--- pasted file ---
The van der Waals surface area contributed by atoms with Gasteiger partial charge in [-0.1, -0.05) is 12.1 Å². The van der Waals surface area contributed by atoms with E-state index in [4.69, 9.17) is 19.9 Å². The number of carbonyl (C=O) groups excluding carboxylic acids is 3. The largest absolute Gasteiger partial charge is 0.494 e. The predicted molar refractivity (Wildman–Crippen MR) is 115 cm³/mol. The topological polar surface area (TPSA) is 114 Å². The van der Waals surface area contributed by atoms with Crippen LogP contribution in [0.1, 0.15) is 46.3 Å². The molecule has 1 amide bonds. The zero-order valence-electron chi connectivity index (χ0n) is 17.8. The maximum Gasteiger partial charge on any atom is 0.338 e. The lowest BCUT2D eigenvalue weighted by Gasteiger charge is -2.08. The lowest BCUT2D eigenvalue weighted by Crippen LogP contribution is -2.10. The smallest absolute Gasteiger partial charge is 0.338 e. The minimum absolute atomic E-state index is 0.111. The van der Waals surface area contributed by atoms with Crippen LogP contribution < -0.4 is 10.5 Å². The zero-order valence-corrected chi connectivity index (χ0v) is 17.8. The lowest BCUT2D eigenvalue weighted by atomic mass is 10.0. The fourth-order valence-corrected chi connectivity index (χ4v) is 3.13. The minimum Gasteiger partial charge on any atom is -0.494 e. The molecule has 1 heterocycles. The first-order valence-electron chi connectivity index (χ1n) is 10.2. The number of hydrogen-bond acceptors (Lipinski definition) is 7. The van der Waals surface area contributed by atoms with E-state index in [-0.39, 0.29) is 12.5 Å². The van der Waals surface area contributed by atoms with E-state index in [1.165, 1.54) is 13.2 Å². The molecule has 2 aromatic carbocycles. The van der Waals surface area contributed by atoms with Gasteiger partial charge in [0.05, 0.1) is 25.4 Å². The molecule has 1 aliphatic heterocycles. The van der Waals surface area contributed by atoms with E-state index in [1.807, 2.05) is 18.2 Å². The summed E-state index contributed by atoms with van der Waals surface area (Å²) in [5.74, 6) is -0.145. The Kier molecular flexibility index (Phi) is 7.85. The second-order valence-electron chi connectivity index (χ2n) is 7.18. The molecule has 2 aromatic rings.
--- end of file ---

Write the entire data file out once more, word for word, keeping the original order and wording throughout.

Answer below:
The van der Waals surface area contributed by atoms with Gasteiger partial charge in [-0.1, -0.05) is 12.1 Å². The van der Waals surface area contributed by atoms with E-state index in [4.69, 9.17) is 19.9 Å². The number of carbonyl (C=O) groups excluding carboxylic acids is 3. The largest absolute Gasteiger partial charge is 0.494 e. The predicted molar refractivity (Wildman–Crippen MR) is 115 cm³/mol. The topological polar surface area (TPSA) is 114 Å². The van der Waals surface area contributed by atoms with Crippen LogP contribution in [0.1, 0.15) is 46.3 Å². The molecule has 1 amide bonds. The zero-order valence-electron chi connectivity index (χ0n) is 17.8. The maximum Gasteiger partial charge on any atom is 0.338 e. The lowest BCUT2D eigenvalue weighted by Gasteiger charge is -2.08. The lowest BCUT2D eigenvalue weighted by Crippen LogP contribution is -2.10. The smallest absolute Gasteiger partial charge is 0.338 e. The minimum absolute atomic E-state index is 0.111. The van der Waals surface area contributed by atoms with Crippen LogP contribution < -0.4 is 10.5 Å². The zero-order valence-corrected chi connectivity index (χ0v) is 17.8. The lowest BCUT2D eigenvalue weighted by atomic mass is 10.0. The fourth-order valence-corrected chi connectivity index (χ4v) is 3.13. The minimum Gasteiger partial charge on any atom is -0.494 e. The molecule has 1 heterocycles. The first-order valence-electron chi connectivity index (χ1n) is 10.2. The number of hydrogen-bond acceptors (Lipinski definition) is 7. The van der Waals surface area contributed by atoms with E-state index in [-0.39, 0.29) is 12.5 Å². The van der Waals surface area contributed by atoms with E-state index in [1.165, 1.54) is 13.2 Å². The molecule has 2 aromatic carbocycles. The van der Waals surface area contributed by atoms with Gasteiger partial charge in [0.05, 0.1) is 25.4 Å². The molecule has 1 aliphatic heterocycles. The van der Waals surface area contributed by atoms with E-state index in [1.807, 2.05) is 18.2 Å². The summed E-state index contributed by atoms with van der Waals surface area (Å²) in [5.74, 6) is -0.145. The Kier molecular flexibility index (Phi) is 7.85. The second-order valence-electron chi connectivity index (χ2n) is 7.18. The molecule has 2 aromatic rings.